2.50
Hdl Handle:
http://hdl.handle.net/10755/156694
Type:
Presentation
Title:
Operating Room Nurses' Perceptions of Organ Retrieval
Abstract:
Operating Room Nurses' Perceptions of Organ Retrieval
Conference Sponsor:Sigma Theta Tau International
Conference Year:2004
Conference Date:July 22-24, 2004
Author:Kjerulf, Maria, RN, MScN
P.I. Institution Name:Ryerson University
Title:Assistant Professor
Background: This research seeks to enhance understanding about the experiences of nurses working most directly with the procurement of organs, that is, operating room nurses who participate in the surgical removal of organs and tissues for donation. In doing so, we attempt to unravel factors associated with this work that contribute to attitudes regarding donation and means for improving their experiences and attitudes. Design: Exploratory, qualitative Population: Registered nurses in an urban teaching operating room setting. Sample: N=14 Years: 200-2001 Concepts: Three main areas: 1. Organizational Factors 2. Responsibilities to patient/family 3. Exposure to death and trauma Methods: This qualitative research study explores the reactions of 14 operating room nurses who participate in the procurement of organs for transplant and seeks to unravel factors that contribute to their attitudes. Results: The results of this study suggest that the process of organ procurement is highly stressful and raises many concerns for OR nurses. Factors which add to their distress include organizational factors including strained relationships within surgical teams, concerns about the wellbeing of the patient and their family and exposure to death and trauma. These experiences result in personal feelings of distress and negative attitudes to the issue of organ donation which may be transmitted to others and undermine organ procurement efforts. Implications & Conclusions: It is clear that nurses who participated in this qualitative study were profoundly affected by the experience. These experiences result in personal feelings of distress and negative attitudes to the issue of organ donation, and it is important to heed the suggestions of these key players. Possible areas for improvement include increased communication between donor and retrieval centers, information related to success of organ donation, and at what time, and improving the relationship between OR staff at the trauma centre and visiting organ retrieval teams.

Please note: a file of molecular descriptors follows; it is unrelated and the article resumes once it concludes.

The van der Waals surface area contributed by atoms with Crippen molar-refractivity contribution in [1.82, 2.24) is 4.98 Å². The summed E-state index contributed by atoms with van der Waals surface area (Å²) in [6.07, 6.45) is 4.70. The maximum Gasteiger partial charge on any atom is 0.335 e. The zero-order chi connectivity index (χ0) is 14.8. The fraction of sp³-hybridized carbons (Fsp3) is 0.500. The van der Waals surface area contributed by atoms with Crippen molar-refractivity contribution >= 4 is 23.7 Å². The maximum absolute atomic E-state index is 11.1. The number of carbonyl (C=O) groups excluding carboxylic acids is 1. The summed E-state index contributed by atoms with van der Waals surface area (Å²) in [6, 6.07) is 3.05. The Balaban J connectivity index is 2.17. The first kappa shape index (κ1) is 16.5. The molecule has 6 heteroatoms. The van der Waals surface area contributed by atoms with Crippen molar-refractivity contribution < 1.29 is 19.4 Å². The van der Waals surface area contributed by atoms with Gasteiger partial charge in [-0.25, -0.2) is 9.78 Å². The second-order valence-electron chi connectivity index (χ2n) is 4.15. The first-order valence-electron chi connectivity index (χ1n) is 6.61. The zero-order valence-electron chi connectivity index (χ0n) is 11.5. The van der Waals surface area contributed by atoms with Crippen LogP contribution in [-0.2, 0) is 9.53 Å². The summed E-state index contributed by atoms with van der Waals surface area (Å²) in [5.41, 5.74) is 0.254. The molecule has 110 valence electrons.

Repository Posting Date:
26-Oct-2011
Date of Publication:
22-Jul-2004
Sponsors:
Sigma Theta Tau International

Full metadata record

DC FieldValue Language
dc.typePresentationen_GB
dc.titleOperating Room Nurses' Perceptions of Organ Retrievalen_GB
dc.identifier.urihttp://hdl.handle.net/10755/156694-
dc.description.abstract<table><tr><td colspan="2" class="item-title">Operating Room Nurses' Perceptions of Organ Retrieval</td></tr><tr class="item-sponsor"><td class="label">Conference Sponsor:</td><td class="value">Sigma Theta Tau International</td></tr><tr class="item-year"><td class="label">Conference Year:</td><td class="value">2004</td></tr><tr class="item-conference-date"><td class="label">Conference Date:</td><td class="value">July 22-24, 2004</td></tr><tr class="item-author"><td class="label">Author:</td><td class="value">Kjerulf, Maria, RN, MScN</td></tr><tr class="item-institute"><td class="label">P.I. Institution Name:</td><td class="value">Ryerson University</td></tr><tr class="item-author-title"><td class="label">Title:</td><td class="value">Assistant Professor</td></tr><tr class="item-email"><td class="label">Email:</td><td class="value">mkjerulf@ryerson.ca</td></tr><tr><td colspan="2" class="item-abstract">Background: This research seeks to enhance understanding about the experiences of nurses working most directly with the procurement of organs, that is, operating room nurses who participate in the surgical removal of organs and tissues for donation. In doing so, we attempt to unravel factors associated with this work that contribute to attitudes regarding donation and means for improving their experiences and attitudes. Design: Exploratory, qualitative Population: Registered nurses in an urban teaching operating room setting. Sample: N=14 Years: 200-2001 Concepts: Three main areas: 1. Organizational Factors 2. Responsibilities to patient/family 3. Exposure to death and trauma Methods: This qualitative research study explores the reactions of 14 operating room nurses who participate in the procurement of organs for transplant and seeks to unravel factors that contribute to their attitudes. Results: The results of this study suggest that the process of organ procurement is highly stressful and raises many concerns for OR nurses. Factors which add to their distress include organizational factors including strained relationships within surgical teams, concerns about the wellbeing of the patient and their family and exposure to death and trauma. These experiences result in personal feelings of distress and negative attitudes to the issue of organ donation which may be transmitted to others and undermine organ procurement efforts. Implications &amp; Conclusions: It is clear that nurses who participated in this qualitative study were profoundly affected by the experience. These experiences result in personal feelings of distress and negative attitudes to the issue of organ donation, and it is important to heed the suggestions of these key players. Possible areas for improvement include increased communication between donor and retrieval centers, information related to success of organ donation, and at what time, and improving the relationship between OR staff at the trauma centre and visiting organ retrieval teams.</td></tr></table>en_GB
dc.date.available2011-10-26T15:02:16Z-
dc.date.issued2004-07-22en_GB
dc.date.accessioned2011-10-26T15:02:16Z-
dc.description.sponsorshipSigma Theta Tau Internationalen_GB
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